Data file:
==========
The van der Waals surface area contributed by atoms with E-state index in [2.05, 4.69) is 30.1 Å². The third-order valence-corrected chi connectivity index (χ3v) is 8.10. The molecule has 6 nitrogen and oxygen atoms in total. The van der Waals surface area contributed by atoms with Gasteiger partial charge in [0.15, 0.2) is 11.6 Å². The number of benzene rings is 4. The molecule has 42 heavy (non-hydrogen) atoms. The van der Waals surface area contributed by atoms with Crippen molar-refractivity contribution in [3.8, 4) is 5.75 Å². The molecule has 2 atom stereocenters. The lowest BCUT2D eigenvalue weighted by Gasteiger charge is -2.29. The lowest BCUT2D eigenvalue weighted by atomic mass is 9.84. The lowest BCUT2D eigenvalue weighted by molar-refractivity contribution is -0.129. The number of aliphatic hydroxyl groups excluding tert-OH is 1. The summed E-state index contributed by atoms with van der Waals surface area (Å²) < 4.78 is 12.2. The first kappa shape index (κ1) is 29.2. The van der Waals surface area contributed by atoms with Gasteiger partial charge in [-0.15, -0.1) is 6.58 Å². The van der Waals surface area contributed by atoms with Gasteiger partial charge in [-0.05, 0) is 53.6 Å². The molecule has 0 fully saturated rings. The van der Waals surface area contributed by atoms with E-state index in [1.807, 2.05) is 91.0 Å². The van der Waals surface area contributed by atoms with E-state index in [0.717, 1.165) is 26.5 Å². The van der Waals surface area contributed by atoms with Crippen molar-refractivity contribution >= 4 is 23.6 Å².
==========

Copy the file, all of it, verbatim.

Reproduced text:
The van der Waals surface area contributed by atoms with E-state index in [2.05, 4.69) is 30.1 Å². The third-order valence-corrected chi connectivity index (χ3v) is 8.10. The molecule has 6 nitrogen and oxygen atoms in total. The van der Waals surface area contributed by atoms with Gasteiger partial charge in [0.15, 0.2) is 11.6 Å². The number of benzene rings is 4. The molecule has 42 heavy (non-hydrogen) atoms. The van der Waals surface area contributed by atoms with Crippen molar-refractivity contribution in [3.8, 4) is 5.75 Å². The molecule has 2 atom stereocenters. The lowest BCUT2D eigenvalue weighted by Gasteiger charge is -2.29. The lowest BCUT2D eigenvalue weighted by atomic mass is 9.84. The lowest BCUT2D eigenvalue weighted by molar-refractivity contribution is -0.129. The number of aliphatic hydroxyl groups excluding tert-OH is 1. The summed E-state index contributed by atoms with van der Waals surface area (Å²) < 4.78 is 12.2. The first kappa shape index (κ1) is 29.2. The van der Waals surface area contributed by atoms with Gasteiger partial charge in [-0.15, -0.1) is 6.58 Å². The van der Waals surface area contributed by atoms with Gasteiger partial charge in [-0.05, 0) is 53.6 Å². The molecule has 0 fully saturated rings. The van der Waals surface area contributed by atoms with E-state index in [1.807, 2.05) is 91.0 Å². The van der Waals surface area contributed by atoms with E-state index in [0.717, 1.165) is 26.5 Å². The van der Waals surface area contributed by atoms with Crippen molar-refractivity contribution >= 4 is 23.6 Å².